Euler buckling spring in different boundary conditions: (a) hinged-hinged elastic column in buckled mode; (b) clamped-clamped elastic column in buckled mode.

Euler buckling spring in different boundary conditions: (a) hinged-hinged elastic column in buckled mode; (b) clamped-clamped elastic column in buckled mode.

Force-displacement characteristic of typical Euler springs.

Force-displacement characteristic of typical Euler springs.

Principle of the tensile Euler springs arrangement which uses tension wires pulling from opposite ends. This structure is normally unstable.

Principle of the tensile Euler springs arrangement which uses tension wires pulling from opposite ends. This structure is normally unstable.

Stable tensile Euler spring unit able to work as a “zero length spring” in a LaCoste frame. (a) Four pairs of blades are clamped and attached to two rigid rings with non-conflicting wire structures for tension. (b) A monolithic Euler spring unit with three pairs of blades constructed by electric discharge machining. Similar sets of non-conflicting extension wires as the ring design are attached to the two triangular frames of the spring module to form a tension spring module.

Stable tensile Euler spring unit able to work as a “zero length spring” in a LaCoste frame. (a) Four pairs of blades are clamped and attached to two rigid rings with non-conflicting wire structures for tension. (b) A monolithic Euler spring unit with three pairs of blades constructed by electric discharge machining. Similar sets of non-conflicting extension wires as the ring design are attached to the two triangular frames of the spring module to form a tension spring module.

Prototype Euler-LaCoste linkage as a very low frequency oscillator. (a) Schematic diagram; (b) Photo of the apparatus. The Euler spring blades are 2 cm wide, 0.5 mm thick, and 260 mm long between the clamps. The distance between the top and bottom mount of the Euler spring unit *L* ∼ 300 mm.

Prototype Euler-LaCoste linkage as a very low frequency oscillator. (a) Schematic diagram; (b) Photo of the apparatus. The Euler spring blades are 2 cm wide, 0.5 mm thick, and 260 mm long between the clamps. The distance between the top and bottom mount of the Euler spring unit *L* ∼ 300 mm.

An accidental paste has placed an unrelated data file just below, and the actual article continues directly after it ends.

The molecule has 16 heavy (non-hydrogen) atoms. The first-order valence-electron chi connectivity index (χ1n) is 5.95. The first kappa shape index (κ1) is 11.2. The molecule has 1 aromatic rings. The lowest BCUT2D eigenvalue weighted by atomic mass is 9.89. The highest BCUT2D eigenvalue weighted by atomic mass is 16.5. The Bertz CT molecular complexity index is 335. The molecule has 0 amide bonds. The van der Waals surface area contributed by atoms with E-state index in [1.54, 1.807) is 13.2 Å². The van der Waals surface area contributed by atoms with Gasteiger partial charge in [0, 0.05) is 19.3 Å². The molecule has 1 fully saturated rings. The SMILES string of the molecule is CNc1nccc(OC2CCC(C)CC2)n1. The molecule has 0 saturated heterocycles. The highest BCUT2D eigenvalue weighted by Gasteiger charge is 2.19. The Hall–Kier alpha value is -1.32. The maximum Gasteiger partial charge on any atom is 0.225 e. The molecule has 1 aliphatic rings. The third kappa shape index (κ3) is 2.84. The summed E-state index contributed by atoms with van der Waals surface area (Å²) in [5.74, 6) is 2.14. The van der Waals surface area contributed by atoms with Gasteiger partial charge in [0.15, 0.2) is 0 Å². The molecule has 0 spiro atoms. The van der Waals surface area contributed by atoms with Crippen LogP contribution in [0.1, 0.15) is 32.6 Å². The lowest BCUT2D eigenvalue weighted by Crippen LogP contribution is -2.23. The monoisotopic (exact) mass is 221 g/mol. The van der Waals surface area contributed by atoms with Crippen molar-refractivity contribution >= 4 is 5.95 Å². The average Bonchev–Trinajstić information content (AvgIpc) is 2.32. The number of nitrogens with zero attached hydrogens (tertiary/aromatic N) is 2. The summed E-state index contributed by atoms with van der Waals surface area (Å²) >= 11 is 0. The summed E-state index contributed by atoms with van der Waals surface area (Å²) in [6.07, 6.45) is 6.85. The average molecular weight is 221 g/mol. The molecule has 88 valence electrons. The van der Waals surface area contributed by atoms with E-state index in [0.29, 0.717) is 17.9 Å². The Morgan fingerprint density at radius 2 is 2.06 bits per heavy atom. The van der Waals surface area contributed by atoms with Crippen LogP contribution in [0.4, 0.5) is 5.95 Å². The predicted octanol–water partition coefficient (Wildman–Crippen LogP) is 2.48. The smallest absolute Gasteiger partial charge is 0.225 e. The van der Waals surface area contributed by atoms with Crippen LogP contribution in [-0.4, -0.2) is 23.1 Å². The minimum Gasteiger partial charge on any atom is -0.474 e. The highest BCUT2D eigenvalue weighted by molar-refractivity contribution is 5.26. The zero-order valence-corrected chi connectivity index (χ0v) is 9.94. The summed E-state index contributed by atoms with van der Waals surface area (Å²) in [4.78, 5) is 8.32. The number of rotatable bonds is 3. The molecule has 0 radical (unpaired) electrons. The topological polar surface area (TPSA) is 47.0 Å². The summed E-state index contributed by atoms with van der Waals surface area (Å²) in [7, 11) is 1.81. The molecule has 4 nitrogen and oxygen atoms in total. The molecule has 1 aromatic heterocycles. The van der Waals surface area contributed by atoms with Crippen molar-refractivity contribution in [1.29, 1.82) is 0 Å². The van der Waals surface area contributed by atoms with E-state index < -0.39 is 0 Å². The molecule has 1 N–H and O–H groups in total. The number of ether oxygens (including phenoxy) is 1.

Force-displacement characteristic of the Euler spring unit. The unit under test is arranged as shown in Fig. 9(a) so that it operates under tension. The original spring unit length is 260 mm. The force was applied by directly adding weight under the unit, which buckled under the weight about 21 kg.

Force-displacement characteristic of the Euler spring unit. The unit under test is arranged as shown in Fig. 9(a) so that it operates under tension. The original spring unit length is 260 mm. The force was applied by directly adding weight under the unit, which buckled under the weight about 21 kg.

Tuning of the Euler-LaCoste linkage with *x* offset. Here, Δ*x* is the change of the offset value.

Tuning of the Euler-LaCoste linkage with *x* offset. Here, Δ*x* is the change of the offset value.

Euler-LaCoste linkage period of oscillation with height adjustment. Each curve represents different final length *L* indicated in the legend.

Euler-LaCoste linkage period of oscillation with height adjustment. Each curve represents different final length *L* indicated in the legend.

Article metrics loading...

Full text loading...

Commenting has been disabled for this content